Arch Iran Med 2016 Dec;19(12):852-860
Neurology Department, Arak University of Medical Sciences, Arak, Iran.
Background: Many risk factors have been investigated in multiple sclerosis (MS); however, few studies have focused on the association between risk factors and the disease severity. The aim of our study was to evaluate the association between some of these risk factors and MS severity in a population sample of Iranian patients.
Methods: This cross-sectional study was conducted on 660 patients with MS. In addition to demographic variables, many potential risk factors were recorded. To compare the severity, progression index (PI) was calculated. This index is created by current Expanded Disability Status Scale (EDSS) /disease duration.
Results: Univariate analysis revealed that active smoking status is related with MS severity. (P-value = 0.012). Furthermore, our findings demonstrated that age at the disease onset [P < 0.001; OR = 1.05 (95% CI: 1.03-1.07)], female gender [P = 0.002; OR = 1.86 (95% CI: 1.24-2.77)] and marital status [P = 0.002; OR = 1.71 (95% CI: 1.21-2.41)] correlated with the severity of MS in the adjusted model. MS severity was observed to be related with high school and academic studies ([P = 0.004; OR = 0.56 (95% CI: 0.38-0.83)], [P = 0.001; OR = 0.52 (95% CI: 0.35-0.78)]) (Primary/secondary school studies are used as reference). Moreover, there was an association between MS severity and occupation (white collar, pink collar) ([P = 0.006; OR = 0.32 (95% CI: 0.14-0.73)], [P = 0.007; OR = 0.47 (95% CI: 0.27-0.81)]) (Student is used as reference). Furthermore, the results showed a significant correlation between vision and motor symptoms as an initial symptom and PI (P = 0.001, P = 0.025).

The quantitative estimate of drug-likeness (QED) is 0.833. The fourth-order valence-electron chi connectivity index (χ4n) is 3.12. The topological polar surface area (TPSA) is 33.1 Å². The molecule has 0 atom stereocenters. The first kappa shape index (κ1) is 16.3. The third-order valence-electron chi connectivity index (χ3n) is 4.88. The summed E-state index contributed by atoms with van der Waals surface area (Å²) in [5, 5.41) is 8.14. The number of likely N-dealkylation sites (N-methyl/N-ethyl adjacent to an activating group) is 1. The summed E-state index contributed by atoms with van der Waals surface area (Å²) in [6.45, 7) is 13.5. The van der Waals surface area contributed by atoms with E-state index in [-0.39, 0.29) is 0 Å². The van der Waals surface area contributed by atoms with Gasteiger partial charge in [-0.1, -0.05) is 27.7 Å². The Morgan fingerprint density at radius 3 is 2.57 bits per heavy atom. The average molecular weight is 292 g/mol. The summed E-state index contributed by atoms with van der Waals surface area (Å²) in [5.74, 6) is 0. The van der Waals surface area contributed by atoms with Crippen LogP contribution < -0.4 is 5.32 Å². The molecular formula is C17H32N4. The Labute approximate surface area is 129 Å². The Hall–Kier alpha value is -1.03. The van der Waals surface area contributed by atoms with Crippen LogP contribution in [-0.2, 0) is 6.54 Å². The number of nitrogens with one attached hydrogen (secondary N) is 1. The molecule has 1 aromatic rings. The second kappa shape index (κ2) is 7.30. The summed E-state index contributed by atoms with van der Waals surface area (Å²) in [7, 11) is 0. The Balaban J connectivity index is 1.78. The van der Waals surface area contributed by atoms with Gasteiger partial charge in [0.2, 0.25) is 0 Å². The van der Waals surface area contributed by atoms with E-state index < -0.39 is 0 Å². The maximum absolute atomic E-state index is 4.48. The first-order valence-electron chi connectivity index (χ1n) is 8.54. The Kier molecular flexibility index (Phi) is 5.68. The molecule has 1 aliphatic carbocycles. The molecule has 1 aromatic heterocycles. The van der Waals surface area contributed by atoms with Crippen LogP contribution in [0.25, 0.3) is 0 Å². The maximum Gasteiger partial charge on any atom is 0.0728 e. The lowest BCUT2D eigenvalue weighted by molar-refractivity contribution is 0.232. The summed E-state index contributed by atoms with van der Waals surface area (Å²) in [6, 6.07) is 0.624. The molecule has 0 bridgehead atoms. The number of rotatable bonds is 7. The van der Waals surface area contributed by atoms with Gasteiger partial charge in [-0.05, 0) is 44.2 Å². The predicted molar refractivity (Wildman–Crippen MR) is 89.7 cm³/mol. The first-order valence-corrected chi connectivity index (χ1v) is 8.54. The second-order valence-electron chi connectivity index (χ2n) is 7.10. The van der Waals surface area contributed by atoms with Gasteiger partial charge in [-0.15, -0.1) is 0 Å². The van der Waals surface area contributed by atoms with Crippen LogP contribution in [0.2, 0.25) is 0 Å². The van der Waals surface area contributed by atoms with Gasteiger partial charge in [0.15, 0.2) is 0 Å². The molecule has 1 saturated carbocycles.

Conclusion: Due to high cost of MS care and its moderate to severe disability, identification of factors influencing the MS severity is important. Our results demonstrated that the major modifiable factors related with MS severity in Iranian population, some protective and some promotive, were smoking, education, marital status and occupation. Prospective studies on larger scale are needed for further proof of these results.